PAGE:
Centauro: A New Disaster Response Robot from IIT | Robotics
One of the things that we learned from the DARPA Robotics Challenge is that it’s useful for robots to have legs to walk, but it’s even more useful for robots to be versatile and adaptable, with multimodal locomotion capabilities that they can deploy depending on the situation. At the DRC, we saw all kinds of different designs, but one of the more unique approaches came from the University of Bonn, in Germany, with their robot Momaro.
Momaro used a “centaur” design, with four legs that had wheels on the bottom (like a wheeled quadruped) coupled to a humanoid upper torso with a head and arms. It was the top-ranked European robot in the DRC, completing an almost perfect run in just 34 minutes. We’ve since been wondering whether the centaur design would inspire other disaster robots, and now we know the answer is yes.
Today, a consortium of European research groups announced a new centaur robot platform called (appropriately enough) Centauro. The robot was built at the Italian Institute of Technology (IIT) by a team led by Nikos Tsagarakis, who heads IIT’s Humanoids and Human Centered Mechatronics Lab, in Genoa. The project is part of the CENTAURO Consortium, funded by the European Commission and coordinated by researchers from the University of Bonn—the same group that developed Momaro.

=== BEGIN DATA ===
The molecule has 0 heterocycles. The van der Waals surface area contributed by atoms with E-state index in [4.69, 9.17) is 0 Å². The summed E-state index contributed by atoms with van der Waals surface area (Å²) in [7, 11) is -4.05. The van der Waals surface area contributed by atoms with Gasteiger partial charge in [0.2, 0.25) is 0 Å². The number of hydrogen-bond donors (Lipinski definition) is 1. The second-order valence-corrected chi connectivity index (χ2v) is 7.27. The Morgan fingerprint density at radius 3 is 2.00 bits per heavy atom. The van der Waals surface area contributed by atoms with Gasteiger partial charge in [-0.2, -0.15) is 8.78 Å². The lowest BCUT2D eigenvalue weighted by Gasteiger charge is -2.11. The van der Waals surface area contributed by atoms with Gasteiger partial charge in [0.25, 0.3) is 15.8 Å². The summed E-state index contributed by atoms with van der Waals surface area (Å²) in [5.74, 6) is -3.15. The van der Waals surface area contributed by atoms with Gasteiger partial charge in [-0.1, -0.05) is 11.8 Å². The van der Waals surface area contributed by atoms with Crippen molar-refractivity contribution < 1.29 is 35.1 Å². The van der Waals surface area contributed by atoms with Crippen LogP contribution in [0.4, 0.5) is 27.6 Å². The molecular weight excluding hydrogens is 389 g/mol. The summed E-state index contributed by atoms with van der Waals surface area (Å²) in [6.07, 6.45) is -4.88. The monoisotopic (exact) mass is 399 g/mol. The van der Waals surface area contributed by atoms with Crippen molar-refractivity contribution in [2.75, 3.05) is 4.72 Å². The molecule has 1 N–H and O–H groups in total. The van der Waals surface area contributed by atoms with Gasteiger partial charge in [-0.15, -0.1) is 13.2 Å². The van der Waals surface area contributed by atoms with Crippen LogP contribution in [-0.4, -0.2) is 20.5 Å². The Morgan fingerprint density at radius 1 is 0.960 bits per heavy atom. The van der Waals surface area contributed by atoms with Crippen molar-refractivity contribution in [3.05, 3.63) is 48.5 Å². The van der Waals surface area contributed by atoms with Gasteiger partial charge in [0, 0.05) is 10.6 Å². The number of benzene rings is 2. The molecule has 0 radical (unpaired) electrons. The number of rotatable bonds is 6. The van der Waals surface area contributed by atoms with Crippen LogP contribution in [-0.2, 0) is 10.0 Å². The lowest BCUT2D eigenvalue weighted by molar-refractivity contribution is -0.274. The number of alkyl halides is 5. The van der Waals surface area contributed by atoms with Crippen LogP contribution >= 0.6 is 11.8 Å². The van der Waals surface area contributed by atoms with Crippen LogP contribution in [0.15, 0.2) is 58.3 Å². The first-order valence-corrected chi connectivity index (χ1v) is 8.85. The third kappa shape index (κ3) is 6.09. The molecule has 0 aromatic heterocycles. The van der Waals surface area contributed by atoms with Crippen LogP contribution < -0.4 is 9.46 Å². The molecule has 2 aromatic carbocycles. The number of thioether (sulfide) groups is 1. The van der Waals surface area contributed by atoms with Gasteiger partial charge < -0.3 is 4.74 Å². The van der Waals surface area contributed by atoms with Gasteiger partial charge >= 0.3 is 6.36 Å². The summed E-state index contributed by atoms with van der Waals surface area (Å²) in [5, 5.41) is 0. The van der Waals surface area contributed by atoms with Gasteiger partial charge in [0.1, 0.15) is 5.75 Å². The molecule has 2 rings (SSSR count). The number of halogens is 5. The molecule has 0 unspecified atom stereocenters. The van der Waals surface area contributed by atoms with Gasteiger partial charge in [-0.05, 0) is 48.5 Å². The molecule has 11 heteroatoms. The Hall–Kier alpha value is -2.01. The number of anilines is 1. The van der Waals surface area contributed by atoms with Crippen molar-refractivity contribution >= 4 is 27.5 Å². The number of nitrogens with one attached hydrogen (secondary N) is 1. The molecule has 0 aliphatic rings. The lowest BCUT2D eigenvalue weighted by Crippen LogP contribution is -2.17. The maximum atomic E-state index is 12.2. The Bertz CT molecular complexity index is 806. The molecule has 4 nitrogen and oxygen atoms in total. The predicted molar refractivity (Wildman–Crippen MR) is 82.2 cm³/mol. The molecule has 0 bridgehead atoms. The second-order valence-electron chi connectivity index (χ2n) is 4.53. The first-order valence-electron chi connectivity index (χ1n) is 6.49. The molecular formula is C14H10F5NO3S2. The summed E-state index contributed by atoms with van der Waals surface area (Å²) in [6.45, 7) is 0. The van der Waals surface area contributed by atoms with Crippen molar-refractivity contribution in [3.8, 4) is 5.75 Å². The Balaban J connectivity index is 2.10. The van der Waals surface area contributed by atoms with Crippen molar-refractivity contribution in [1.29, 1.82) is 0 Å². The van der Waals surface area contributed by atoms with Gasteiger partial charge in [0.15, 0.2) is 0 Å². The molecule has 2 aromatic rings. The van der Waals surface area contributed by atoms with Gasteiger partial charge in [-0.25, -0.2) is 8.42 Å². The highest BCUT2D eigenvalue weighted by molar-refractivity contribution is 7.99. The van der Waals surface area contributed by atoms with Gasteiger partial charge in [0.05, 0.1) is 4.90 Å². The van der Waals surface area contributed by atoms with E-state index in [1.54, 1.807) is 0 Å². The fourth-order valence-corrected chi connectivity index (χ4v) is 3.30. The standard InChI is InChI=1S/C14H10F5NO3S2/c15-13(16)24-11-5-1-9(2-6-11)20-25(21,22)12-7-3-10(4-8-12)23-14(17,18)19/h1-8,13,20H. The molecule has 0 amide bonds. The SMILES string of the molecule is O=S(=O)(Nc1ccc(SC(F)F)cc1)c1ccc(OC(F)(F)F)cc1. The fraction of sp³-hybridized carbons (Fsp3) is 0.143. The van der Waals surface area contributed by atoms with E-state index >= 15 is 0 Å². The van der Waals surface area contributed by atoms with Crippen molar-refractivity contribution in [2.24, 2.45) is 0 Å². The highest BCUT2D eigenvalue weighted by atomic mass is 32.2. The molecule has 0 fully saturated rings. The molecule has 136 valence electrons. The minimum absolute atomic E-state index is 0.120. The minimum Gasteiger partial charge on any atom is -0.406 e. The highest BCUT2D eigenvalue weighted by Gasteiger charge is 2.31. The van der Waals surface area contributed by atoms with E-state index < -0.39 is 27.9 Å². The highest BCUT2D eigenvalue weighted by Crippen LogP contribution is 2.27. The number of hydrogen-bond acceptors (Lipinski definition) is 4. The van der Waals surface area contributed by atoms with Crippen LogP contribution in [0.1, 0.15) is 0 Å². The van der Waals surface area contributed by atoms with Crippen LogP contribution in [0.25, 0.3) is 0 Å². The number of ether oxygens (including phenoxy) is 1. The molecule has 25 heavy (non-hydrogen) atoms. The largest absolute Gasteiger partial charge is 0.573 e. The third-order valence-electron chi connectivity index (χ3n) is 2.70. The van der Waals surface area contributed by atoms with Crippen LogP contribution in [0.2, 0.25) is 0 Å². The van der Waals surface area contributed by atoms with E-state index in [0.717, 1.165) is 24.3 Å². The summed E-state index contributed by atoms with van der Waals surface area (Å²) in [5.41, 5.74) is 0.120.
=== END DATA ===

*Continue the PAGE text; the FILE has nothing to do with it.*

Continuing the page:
The goal of CENTAURO is building a “human-robot symbiotic system where a human operator is telepresent with its whole body in a Centaur-like robot, which is capable of robust locomotion and dexterous manipulation in the rough terrain and austere conditions characteristic of disasters.” From the look of things, Centauro shares the same kind of rugged capability we’ve seen in other IIT robots, like WALK-MAN, meaning that this could be a robot that manages to be both a research tool and real-world useful.